John Stuart Mill's On Liberty (1859) launches a diatribe against conformity. He claims that collectivity threatens to annihilate the very core of English individuality:

The greatness of England is now all collective; individually small, we only appear capable of anything great by our habit of combining; and with this our moral and religious philanthropists are perfectly contended. But it was men of another stamp than this that made England what it has been; and men of another stamp will be needed to prevent its decline. The despotism of custom is everywhere the standing hindrance to human advancement. [138]

Whereas custom and habit were the eighteenth-century tools that Hume used to ply his skepticism, Mill sees the "despotism of custom" as an all-pervasive herd mentality, which diminishes the individual. Human achievement is performed by the collective work of philanthropy, says Mill. The England of individual greatness and achievement is long gone. The true individual has become a hindrance that the masses threaten to snuff out at every turn.

Mill sees mass psychology developing in two directions at once. On the one hand, state power becomes a vehicle of the masses:

A more powerful agency . . . is the complete establishment, in this and other free countries, of the ascendancy of public opinion in the State. As various social eminences which enabled persons entrenched on them to disregard the opinion of the multitude gradually become leveled; as the very idea of resisting the will of the public, when it is positively known that they have a will, disappears more and more from the minds of practical politicians; there ceases to be any support for nonconformity � any substantive power in society which, itself opposed to the ascendancy of numbers, is interested in taking under its protection opinions and tendencies at variance with those of the public. [142]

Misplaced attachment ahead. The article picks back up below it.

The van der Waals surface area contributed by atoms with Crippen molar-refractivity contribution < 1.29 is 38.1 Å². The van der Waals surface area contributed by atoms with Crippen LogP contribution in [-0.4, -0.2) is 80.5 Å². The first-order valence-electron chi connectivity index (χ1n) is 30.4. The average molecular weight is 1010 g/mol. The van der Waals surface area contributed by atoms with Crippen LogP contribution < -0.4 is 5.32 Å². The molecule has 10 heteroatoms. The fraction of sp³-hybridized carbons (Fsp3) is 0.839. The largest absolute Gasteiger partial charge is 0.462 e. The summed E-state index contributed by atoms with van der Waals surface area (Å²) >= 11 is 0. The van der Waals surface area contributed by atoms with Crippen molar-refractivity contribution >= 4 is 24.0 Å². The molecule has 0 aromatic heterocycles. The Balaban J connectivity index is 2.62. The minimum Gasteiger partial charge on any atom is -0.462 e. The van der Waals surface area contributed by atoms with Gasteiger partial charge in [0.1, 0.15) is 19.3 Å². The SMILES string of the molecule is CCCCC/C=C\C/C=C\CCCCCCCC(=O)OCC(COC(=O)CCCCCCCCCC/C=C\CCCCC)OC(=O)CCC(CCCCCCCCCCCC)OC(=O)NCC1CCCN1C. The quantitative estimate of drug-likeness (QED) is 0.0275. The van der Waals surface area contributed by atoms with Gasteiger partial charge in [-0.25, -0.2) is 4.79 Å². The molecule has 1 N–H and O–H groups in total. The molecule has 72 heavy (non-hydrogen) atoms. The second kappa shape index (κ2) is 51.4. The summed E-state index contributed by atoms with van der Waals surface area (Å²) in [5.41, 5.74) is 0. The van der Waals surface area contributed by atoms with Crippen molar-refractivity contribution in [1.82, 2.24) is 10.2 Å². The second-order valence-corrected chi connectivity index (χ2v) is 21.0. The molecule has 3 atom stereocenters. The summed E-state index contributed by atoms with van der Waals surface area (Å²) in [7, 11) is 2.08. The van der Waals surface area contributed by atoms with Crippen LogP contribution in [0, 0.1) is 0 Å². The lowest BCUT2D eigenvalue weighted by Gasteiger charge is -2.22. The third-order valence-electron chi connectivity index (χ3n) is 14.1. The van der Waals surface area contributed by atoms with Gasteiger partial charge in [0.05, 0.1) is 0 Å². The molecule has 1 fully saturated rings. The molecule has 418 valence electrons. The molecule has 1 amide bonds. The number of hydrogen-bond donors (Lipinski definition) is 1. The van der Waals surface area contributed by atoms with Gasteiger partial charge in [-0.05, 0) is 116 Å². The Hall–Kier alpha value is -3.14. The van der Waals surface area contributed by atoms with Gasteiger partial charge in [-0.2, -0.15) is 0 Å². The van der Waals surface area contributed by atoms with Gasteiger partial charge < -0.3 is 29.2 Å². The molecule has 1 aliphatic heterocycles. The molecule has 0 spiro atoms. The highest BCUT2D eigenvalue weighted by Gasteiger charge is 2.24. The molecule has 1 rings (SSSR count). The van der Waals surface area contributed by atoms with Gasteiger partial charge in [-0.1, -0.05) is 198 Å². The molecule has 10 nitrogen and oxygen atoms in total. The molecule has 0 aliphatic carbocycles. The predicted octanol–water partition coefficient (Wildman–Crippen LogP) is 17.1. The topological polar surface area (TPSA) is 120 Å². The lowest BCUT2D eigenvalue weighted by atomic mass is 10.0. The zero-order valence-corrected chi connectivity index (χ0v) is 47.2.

Democracy takes on a newfound strength in the form of public opinion. The will of the people speaks with one voice, and as a result, the nonconformist becomes a nonentity in the world of politics. The State has devolved the sources of its power to the masses with the result that laws and policies come to institutionalize and codify the Public Will as a monolithic entity.

If State power is one pole of collective uniformity that operates from the pinnacles of society downwards, the crowd is the basis of popular sentiment that extends upwards:

[Public opinion is] always a mass, that is to say, collective mediocrity. And what is still greater novelty, the mass do not take their opinions from dignitaries in Church or State, from ostensible leaders, or from books. Their thinking is done for them by men much like themselves, addressing them or speaking in their name, on the spur of the moment, through the newspapers. [134]

In the form of public opinion mass sentiment detached itself from the dictates of State authority. The State is no longer led by dignitaries or emissaries but by print mouthpieces to the public sphere. The tropes of anonymity in print debate (think of letters signed "Publius" or "A Citizen") become a fa�ade for the herd mentality, which claims to speak for everyone.

The behavior of both State institutions and mass mediate threaten to destroy the nonconformist individual who would dare to say and think otherwise.


1. A century after Adam Smith's Theory of Moral Sentiments (1759) sought to regulate feeling through the function of sympathy, Mill's On Liberty seeks to break down these structures of homogeneity. What accounts for the radical reversal?

2. How does taste operate as a conformist tendency?

3. How does Mill's cry against the mediocrity of mass thought align with Arnold's call for a culture of sweetness and light?

4. What role does sentiment play on Mill's Utilitarianism?


Mill, John Stuart. Utilitarianism, On Liberty, Considerations on Representative Government. Ed. H.B. Acton. London: J.M. Dent & Sons, 1972.

Last modified 3 December 2006